Michael Blackie BDS – Oral Health Impact on Performance in Elite Sport
The expert guest speaker for the Injury Rehab Network event on 3rd March 2022 was sports dentist Michael Blackie who provided an informative and educational presentation about the oral health and elite sport.
Michael started The Park Practice in late 1999. Having always had strong sporting interests, which were based around rugby, Michael realised the impact dental health can have on sporting performance. Over the last 10 years, Michael has developed a strong interest in the impact oral health can have on elite sporting performance.
Michael was involved at London 2012 Olympics, working “pitchside” at the contact sports. Mainly taekwondo, boxing, judo, and fencing, Michael also worked at the rugby sevens at the Glasgow 2014 Commonwealth Games.
The Park Practice is the official dentist for Team Scotland and provided an oral health toolkit for all athletes before the Commonwealth Games on the Gold Coast.
Since 2018 the Park Practice has had a contract with Glasgow Warriors professional rugby team, providing an emergency service whenever required and part of the pitchside medical team for every home match. As well as providing bespoke mouthguards for the squad.
Glasgow Rocks, who are Scotland’s representatives in the BBL professional basketball league, also work with The Park Practice, with their players being the first team to wear mouthguards when playing.
Sport Scotland refer athletes needing emergency treatment to The Park Practice and Michael has helped athletes from a whole range of sports, from curling to badminton and recently Olympic swimmers.
This online event was delivered in partnership with BASRaT with over 75 people joining the session live. Michael’s presentation explored:
- The history of oral health and sport
- The connection between oral health and performance
- Causes of poor oral health in athletes
- The importance of oral health screening
- The impact of poor oral health on sports performance
- Prevention is the solution
Watch the recording of the event here
Oral Health Impact on Performance in Elite Sport
Michael’s Sports Dental Background
Michael’s presentation started with his sports dental background where his passion for playing and coaching rugby has led to many opportunities to use his dental skills in professional and elite sports. Michael established The Park Practice in Glasgow in 1999 and has developed to become a leader in the field of sports dentistry.
London 2012 and Glasgow 2014 Sports Dentist
Michael was fortunate to provide dental services at the London 2012 Olympic Games and Glasgow 2014 Commonwealth Games where he provided advice and treatment for athletes taking part in combat and contact sports including fencing, taekwondo, boxing, wrestling and rugby.
Leading the Way in Sports Dentistry
Michael is proud to work with several professional and elite sports organisations including Glasgow Warriors (Rugby), Team Scotland (Commonwealth Games), sportscotland (elite sport) and Glasgow Rocks (Basketball) where he provides education and treatment to athletes and those who support sporting performance.
Oral Health and Sport in the News
Michael discussed how recent research into oral health and sport has made the headlines regarding the condition of athletes’ teeth and the impact of sports people’s high carb diets on their teeth.
Oral Health and Elite Athletes
Michael discussed how poor oral health is common in elite athletes with issues including:
- Acid erosion
- Gum disease
- Infected wisdom teeth
These issues can result in pain and sensitivity, difficulties eating and sleeping, risk of nerve damage or tooth loss, impact on daily function and critically for athletes an impact on sporting performance.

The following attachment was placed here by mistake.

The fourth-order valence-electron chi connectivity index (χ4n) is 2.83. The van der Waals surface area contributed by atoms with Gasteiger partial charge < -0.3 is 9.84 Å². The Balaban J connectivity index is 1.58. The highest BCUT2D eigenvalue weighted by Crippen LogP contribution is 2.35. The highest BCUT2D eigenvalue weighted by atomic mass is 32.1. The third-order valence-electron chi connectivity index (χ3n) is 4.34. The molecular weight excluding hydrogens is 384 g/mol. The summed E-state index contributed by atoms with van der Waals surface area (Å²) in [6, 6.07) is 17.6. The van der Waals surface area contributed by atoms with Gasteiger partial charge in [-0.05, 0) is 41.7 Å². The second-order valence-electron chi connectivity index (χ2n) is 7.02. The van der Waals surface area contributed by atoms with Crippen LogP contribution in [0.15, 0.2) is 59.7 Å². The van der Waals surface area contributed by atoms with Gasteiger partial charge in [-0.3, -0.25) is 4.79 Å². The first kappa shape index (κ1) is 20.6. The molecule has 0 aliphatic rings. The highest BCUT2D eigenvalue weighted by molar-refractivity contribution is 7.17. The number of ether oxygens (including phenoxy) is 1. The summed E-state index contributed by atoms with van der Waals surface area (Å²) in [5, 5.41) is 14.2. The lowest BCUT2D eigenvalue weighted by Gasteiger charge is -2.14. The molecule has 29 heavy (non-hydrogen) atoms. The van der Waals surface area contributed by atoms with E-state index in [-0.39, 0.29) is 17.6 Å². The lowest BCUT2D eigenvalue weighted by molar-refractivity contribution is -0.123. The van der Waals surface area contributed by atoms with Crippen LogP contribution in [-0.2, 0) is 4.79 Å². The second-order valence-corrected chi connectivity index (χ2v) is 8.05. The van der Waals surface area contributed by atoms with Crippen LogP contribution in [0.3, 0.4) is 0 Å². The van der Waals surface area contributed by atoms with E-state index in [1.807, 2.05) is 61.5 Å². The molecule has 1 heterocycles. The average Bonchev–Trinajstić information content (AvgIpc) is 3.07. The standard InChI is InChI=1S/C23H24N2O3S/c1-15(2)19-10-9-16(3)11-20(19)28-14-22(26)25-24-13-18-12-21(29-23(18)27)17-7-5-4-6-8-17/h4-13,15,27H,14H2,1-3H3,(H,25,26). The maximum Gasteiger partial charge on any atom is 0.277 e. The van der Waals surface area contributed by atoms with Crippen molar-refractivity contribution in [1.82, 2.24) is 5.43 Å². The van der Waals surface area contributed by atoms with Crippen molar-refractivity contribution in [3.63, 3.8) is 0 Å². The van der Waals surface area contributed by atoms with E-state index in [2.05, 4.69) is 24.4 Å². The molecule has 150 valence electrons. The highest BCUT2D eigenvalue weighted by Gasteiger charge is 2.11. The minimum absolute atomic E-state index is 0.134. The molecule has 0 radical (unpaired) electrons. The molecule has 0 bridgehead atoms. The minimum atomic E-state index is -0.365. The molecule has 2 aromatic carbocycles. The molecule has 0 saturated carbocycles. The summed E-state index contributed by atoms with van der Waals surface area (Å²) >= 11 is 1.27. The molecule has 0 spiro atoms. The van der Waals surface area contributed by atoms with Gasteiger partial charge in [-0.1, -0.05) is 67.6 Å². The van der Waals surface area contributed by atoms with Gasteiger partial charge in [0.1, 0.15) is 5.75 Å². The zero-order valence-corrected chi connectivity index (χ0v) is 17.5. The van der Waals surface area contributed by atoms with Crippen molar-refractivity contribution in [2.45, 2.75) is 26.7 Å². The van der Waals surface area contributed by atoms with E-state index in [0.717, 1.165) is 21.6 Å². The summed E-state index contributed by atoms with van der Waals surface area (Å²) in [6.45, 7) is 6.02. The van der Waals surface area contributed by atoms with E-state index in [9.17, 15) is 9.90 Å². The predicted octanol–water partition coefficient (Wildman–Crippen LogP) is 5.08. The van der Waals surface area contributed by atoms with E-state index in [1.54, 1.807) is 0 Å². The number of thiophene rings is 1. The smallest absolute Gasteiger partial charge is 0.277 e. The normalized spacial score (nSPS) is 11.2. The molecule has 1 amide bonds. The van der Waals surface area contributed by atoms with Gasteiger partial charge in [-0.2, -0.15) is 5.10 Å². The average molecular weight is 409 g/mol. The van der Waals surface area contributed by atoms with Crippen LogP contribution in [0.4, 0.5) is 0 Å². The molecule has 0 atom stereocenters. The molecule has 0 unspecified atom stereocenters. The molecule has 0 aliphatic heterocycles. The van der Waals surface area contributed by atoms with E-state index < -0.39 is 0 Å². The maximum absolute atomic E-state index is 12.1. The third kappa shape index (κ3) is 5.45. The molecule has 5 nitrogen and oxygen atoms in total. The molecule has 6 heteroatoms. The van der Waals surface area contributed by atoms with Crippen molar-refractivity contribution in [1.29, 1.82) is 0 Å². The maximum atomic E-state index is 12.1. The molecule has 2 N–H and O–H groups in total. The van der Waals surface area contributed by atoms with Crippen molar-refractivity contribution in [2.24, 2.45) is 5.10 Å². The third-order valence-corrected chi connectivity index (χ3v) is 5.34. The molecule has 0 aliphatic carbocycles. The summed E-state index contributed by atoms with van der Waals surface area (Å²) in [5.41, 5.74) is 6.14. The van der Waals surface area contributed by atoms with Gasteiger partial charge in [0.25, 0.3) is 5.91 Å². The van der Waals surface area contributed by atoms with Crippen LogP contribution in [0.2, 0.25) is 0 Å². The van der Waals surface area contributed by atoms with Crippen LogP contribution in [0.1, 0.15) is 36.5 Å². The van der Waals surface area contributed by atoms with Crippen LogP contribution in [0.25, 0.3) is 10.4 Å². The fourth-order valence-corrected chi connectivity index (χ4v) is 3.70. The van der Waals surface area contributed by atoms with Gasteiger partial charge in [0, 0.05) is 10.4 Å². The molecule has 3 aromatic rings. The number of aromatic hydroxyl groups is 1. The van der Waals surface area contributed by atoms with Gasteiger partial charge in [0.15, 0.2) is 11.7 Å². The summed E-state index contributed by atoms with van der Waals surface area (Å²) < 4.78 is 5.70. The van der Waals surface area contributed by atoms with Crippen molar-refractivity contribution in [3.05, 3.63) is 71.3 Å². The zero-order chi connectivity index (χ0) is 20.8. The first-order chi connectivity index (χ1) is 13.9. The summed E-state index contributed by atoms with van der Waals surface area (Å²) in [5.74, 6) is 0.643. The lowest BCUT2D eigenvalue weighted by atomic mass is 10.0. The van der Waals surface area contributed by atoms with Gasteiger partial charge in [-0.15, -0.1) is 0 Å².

Oral Health and Sport History
Michael discussed a brief history of oral health and sport and how the ‘Chariots of Fire’ film highlights the importance of teeth. Michael described how scientific awareness of the impact of oral health on sports performance has been documented for around 100 years with the book ‘Athletics’ by Harold Abrahams in 1926 putting oral health at the forefront of athlete performance.
Evidence of Impact on Athletes
Michael discussed findings from recent research into oral health and athletes. Findings from a study with 278 athletes at the London 2012 Olympic Games showed that dental caries was present in 55% of athletes, with periodontal/ gum health affecting 75% of athletes and dental erosion caused by acidic products in 44% of athletes. 40% of athletes were bothered by oral health and 18% reported an impact from oral health on their training and performance.
A study at a Scottish Premiership football club found that 11 of 38 players required extensive dental treatment, 23 players required treatment to improve gum health and 18 players had levels of acid erosion from drink products. Michael described how oral health issues in athletes has led to top players player pulling out from international fixtures.
Toothache and Causes of Poor Oral Health
Michael discussed common causes of toothache including sensitive teeth, gum disease, impacted teeth, inflammation, tooth decay, sinus infection, abscess and cracked teeth.
Michael described how there are many challenges to good oral health for athletes with these issues mainly based around frequent carbohydrate intake from acidic sports drinks and energy gels. These nutritional and oral health challenges can be exacerbated by a heavy training load which leads to dehydration, a dry mouth and reduced saliva flow rate. All these factors lead to an athlete’s response by increasing their carbohydrate intake through energy drinks.
Michael presented the facts in relation to general causes of poor oral health including poor general health behaviours (diet), lack of awareness of oral health factors and lack of preventative support with many people not being registered with a dentist.
Sports Drink Facts
A 2012 study showed that the high acidity of sports drinks can damage tooth enamel. The consumption of sports drinks has increased with 62% of teens consuming sports drinks at least once per day. These drinks alone can make up a large proportion of the recommended daily allowance of sugar and 10-15% of the daily calorie intake of adolescents.